Background: Neighborhood walkability (NW) has been linked to increased physical activity, which in turn is associated with lower concentrations of sex hormones and higher concentration of SHBG in women. However, no study has directly examined the association of NW with female sex hormone levels.
Objective: We conducted a cross-sectional study to evaluate the association between NW and circulating levels of sex hormones and SHBG in pre- and post-menopausal women.
Methods: We included 797 premenopausal and 618 postmenopausal women from the New York University Women's Health Study (NYUWHS) who were healthy controls in previous nested case-control studies in which sex hormones (androstenedione, testosterone, DHEAS, estradiol and estrone) and SHBG had been measured in serum at enrollment. Baseline residential addresses were geo-coded and the Built Environment and Health Neighborhood Walkability Index (BEH-NWI) was calculated. Generalized Estimating Equations were used to assess the association between BEH-NWI and sex hormone and SHBG concentrations adjusting for individual- and neighborhood-level factors.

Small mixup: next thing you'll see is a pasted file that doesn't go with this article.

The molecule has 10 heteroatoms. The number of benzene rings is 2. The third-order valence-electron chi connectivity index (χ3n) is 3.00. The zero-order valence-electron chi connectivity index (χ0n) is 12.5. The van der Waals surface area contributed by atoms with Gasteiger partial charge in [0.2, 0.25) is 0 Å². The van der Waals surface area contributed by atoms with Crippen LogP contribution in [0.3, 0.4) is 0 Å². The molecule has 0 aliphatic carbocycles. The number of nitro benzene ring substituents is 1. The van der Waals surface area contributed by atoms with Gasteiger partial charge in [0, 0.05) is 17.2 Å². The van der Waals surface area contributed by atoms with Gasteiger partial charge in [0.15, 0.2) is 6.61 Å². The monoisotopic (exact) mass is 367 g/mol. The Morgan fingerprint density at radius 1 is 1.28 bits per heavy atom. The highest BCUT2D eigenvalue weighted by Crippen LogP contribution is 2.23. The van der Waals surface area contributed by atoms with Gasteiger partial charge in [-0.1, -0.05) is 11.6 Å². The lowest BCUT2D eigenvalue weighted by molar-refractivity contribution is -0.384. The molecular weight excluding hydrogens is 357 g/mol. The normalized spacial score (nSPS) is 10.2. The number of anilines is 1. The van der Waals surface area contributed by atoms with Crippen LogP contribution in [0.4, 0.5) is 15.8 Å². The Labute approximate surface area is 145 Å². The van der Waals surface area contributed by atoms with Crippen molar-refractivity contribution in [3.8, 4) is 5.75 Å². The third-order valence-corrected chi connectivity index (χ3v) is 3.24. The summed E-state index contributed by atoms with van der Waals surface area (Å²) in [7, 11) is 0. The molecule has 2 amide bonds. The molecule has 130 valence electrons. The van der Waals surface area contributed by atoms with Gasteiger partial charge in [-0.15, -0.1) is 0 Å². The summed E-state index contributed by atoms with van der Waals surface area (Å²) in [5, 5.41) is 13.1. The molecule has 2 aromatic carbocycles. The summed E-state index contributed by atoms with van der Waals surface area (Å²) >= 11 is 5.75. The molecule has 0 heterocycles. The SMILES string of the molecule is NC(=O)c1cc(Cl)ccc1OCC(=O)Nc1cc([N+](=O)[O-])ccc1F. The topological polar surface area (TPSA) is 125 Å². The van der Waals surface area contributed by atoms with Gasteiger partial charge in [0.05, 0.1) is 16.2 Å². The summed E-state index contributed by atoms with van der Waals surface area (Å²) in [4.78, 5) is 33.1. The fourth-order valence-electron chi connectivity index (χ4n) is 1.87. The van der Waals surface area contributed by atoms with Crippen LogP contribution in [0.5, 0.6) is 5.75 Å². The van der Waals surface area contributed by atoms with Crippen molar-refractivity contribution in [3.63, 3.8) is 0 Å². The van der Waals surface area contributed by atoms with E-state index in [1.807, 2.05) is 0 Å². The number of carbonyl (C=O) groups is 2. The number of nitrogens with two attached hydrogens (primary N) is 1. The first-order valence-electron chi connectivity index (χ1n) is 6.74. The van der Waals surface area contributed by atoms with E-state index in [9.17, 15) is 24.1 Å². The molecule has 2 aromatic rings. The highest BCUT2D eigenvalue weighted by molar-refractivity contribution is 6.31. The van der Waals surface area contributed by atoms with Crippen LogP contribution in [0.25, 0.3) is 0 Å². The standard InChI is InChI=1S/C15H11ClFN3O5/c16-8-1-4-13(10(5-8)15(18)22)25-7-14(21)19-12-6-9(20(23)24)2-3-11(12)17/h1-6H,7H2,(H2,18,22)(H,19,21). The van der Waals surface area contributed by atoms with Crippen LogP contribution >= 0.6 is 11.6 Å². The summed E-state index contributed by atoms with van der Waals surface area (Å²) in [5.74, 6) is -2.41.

Results: In premenopausal women, a one standard deviation (SD) increment in BEH-NWI was associated with a 3.5% (95% CI 0.9%-6.1%) lower DHEAS concentration. In postmenopausal women, a one SD increment in BEH-NWI was related to an 8.5% (95% CI 5.4%-11.5%) lower level of DHEAS, a 3.7% (95% CI 0.5%-6.8%) lower level of testosterone, a 1.8% (95% CI 0.5%-3.0%) lower level of estrone, and a 4.2% (95% CI 2.7%-5.7%) higher level of SHBG. However, the associations with respect to DHEAS and estrone became apparent only after adjusting for neighborhood-level variables. Sensitivity analyses using fixed effects meta-analysis and inverse probability weighting accounting for potential selection bias yielded similar results.
Conclusion: Our findings suggest that NW is associated with lower concentrations of androgens and estrone, and increased SHBG, in postmenopausal women, and lower levels of DHEAS in premenopausal women.
Keywords: Neighborhood walkability; Sex steroid hormones; Urban health; Women's health.
Copyright © 2022 Elsevier Inc. All rights reserved.